Installing forever, this is another node.js package and needs to be installed using npm. See also this article at exratione.com, and this article at Github. forever is needed to set some of the environment, and the use of the -a & -l flags are significant, or more accurately, the -l flag takes an argument, which is the first string after the flag. i.e. -l -a ${filename} doesn’t work. This has been bugged here…

https://github.com/foreverjs/forever

Important commands include, forever start application and forever –help. NB Global installations using npm make links in /usr/local/bin

My notes on packages and parameters have been moved to a comment, dated 2nd May 2017.

I have written a start/stop script. Wonder if anyone else will find it useful. (Probably not, its LSB compliant.)

To solve the problems related to pump.io itself I need to set the logging on. This will need prettyprint, see this and this. Looks like python will be helpful.

This might be best encapsulated using Docker.

 

Some more links to help with mongo,

  1. http://docs.mongodb.org/manual/reference/configuration-options/#systemLog.component.storage.verbosity
  2. http://stackoverflow.com/questions/17708897/how-to-get-pump-io-oauth-consumer-key
  3. http://stackoverflow.com/questions/14181047/how-to-set-permernent-dbpath-for-mongodb
  4. http://stackoverflow.com/questions/10805782/how-to-run-mongo-db-as-service-using-non-default-dbpath
  5. http://info.mongodb.com/rs/mongodb/images/10gen-MongoDB_Operations_Best_Practices.pdf
  6. http://docs.mongodb.org/manual/reference/command/copydb/

Maybe I need a separate snip for mongo.

 

Instant Messaging and Chat

This article has not matured well. I had been planning to write a blog, which discussed the current attempts led by Google to re-enclose the chat communities.  The landscape had changed, with Google, in the spring of 2013 shit-canning Google Reader and crippling XMPP in Google Talk. I meant to write something on the modern enclosure movement, the closest I got was my blog article, “A bad week for RSS”. My thoughts on the impact of the NSA/GCHQ monitoring scandal and personal behaviour with respect to chat was posted in a article called “Stable Doors and Missing Horses…”, on my blog. The rest of this article is how to use multi-protocol chat. Continue reading “Instant Messaging and Chat”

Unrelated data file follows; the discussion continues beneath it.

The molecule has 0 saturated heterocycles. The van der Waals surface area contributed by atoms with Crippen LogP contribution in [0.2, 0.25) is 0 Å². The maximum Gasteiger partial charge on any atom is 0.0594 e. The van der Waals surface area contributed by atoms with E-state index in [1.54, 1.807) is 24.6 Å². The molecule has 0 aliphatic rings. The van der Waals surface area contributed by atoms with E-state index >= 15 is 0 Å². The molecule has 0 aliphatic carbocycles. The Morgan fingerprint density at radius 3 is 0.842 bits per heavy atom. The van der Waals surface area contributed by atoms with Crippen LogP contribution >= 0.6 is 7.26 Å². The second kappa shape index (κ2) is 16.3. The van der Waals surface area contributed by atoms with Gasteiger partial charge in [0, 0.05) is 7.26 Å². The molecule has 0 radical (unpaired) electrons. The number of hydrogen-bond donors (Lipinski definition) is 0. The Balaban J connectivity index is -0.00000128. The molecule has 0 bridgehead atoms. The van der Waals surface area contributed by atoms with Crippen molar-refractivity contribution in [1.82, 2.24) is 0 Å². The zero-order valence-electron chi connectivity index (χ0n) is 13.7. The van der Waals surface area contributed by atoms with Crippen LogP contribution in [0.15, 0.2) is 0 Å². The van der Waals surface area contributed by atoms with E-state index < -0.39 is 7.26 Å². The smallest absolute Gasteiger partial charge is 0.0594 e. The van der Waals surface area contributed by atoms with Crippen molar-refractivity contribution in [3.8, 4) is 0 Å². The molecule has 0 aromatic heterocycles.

Google Talk

I first attempted this in August 2008. I have successfully configured Pidgin 2.0.1 to act as a client although in one case I have two channels between me and my correspondent. One of the reasons was to have a second XMPP chat service to test my problems with Pidgin and my work’s XMPP server. See Pidgin on this site, and I have written this up on my old Sun blog, at an article called google talk and pidgin, published on 10th October 2008. Continue reading “Google Talk”

Pidgin

Meta

I have been using Pidgin as a multi-protocol client for my instant messenger services since about 2008. The contents of this page originally relate to problems I was having with pidgin on a windows system. It was written in the Autumn of 2008 and both windows and pidgin have had many new releases or updates since then. I can’t imagine that it remains of much use. i.e. this page is out of date and not very useful now. I recognised on copying the page from its source that the page required amendment so in Dec 2014, I needed to document the installation of themes I moved the 2008 content to the comments section.

Themes

In 2014, as we had moved on from Windows XP, the theme management features of Pidgin became attractive to allow it to fit in more easily.

One approach is to edit the GTK preferences, document on this page,

and/or to install new bubbles and smilies from

One needs to be careful how one unpacks these, the themes need to have the correct name hierarchy, i.e. %appdata%\.purple\themes\${Theme Name}\purple\*, some installation techniques may leave one with the theme name reepated twice.

Protocol Helpers

Lync & TRM need SIPE, available at http://sourceforge.net/projects/sipe/, when installing this using the NSIS installer, this worked fine, as you’d expect since there’s little google evidence that it doesn’t.

Skype needs its own plugin